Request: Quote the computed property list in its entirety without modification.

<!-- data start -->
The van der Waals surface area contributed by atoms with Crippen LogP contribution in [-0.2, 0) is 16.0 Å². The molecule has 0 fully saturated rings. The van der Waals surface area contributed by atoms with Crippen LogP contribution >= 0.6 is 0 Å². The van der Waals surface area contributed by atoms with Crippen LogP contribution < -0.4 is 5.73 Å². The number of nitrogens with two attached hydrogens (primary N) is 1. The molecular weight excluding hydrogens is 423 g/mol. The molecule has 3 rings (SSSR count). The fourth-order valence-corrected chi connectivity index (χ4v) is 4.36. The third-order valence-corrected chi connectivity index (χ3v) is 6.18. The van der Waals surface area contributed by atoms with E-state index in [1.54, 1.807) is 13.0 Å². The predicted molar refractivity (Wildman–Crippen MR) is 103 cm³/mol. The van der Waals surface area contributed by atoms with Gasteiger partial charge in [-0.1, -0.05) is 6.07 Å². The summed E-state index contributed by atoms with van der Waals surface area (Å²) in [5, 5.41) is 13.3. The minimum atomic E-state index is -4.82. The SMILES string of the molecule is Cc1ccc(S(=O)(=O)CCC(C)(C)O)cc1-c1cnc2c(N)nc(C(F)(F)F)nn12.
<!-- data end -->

The van der Waals surface area contributed by atoms with Crippen LogP contribution in [-0.2, 0) is 16.0 Å². The molecule has 0 fully saturated rings. The van der Waals surface area contributed by atoms with Crippen LogP contribution >= 0.6 is 0 Å². The van der Waals surface area contributed by atoms with Crippen LogP contribution < -0.4 is 5.73 Å². The number of nitrogens with two attached hydrogens (primary N) is 1. The molecular weight excluding hydrogens is 423 g/mol. The molecule has 3 rings (SSSR count). The fourth-order valence-corrected chi connectivity index (χ4v) is 4.36. The third-order valence-corrected chi connectivity index (χ3v) is 6.18. The van der Waals surface area contributed by atoms with E-state index in [1.54, 1.807) is 13.0 Å². The predicted molar refractivity (Wildman–Crippen MR) is 103 cm³/mol. The van der Waals surface area contributed by atoms with Gasteiger partial charge in [-0.1, -0.05) is 6.07 Å². The summed E-state index contributed by atoms with van der Waals surface area (Å²) in [5, 5.41) is 13.3. The minimum atomic E-state index is -4.82. The SMILES string of the molecule is Cc1ccc(S(=O)(=O)CCC(C)(C)O)cc1-c1cnc2c(N)nc(C(F)(F)F)nn12.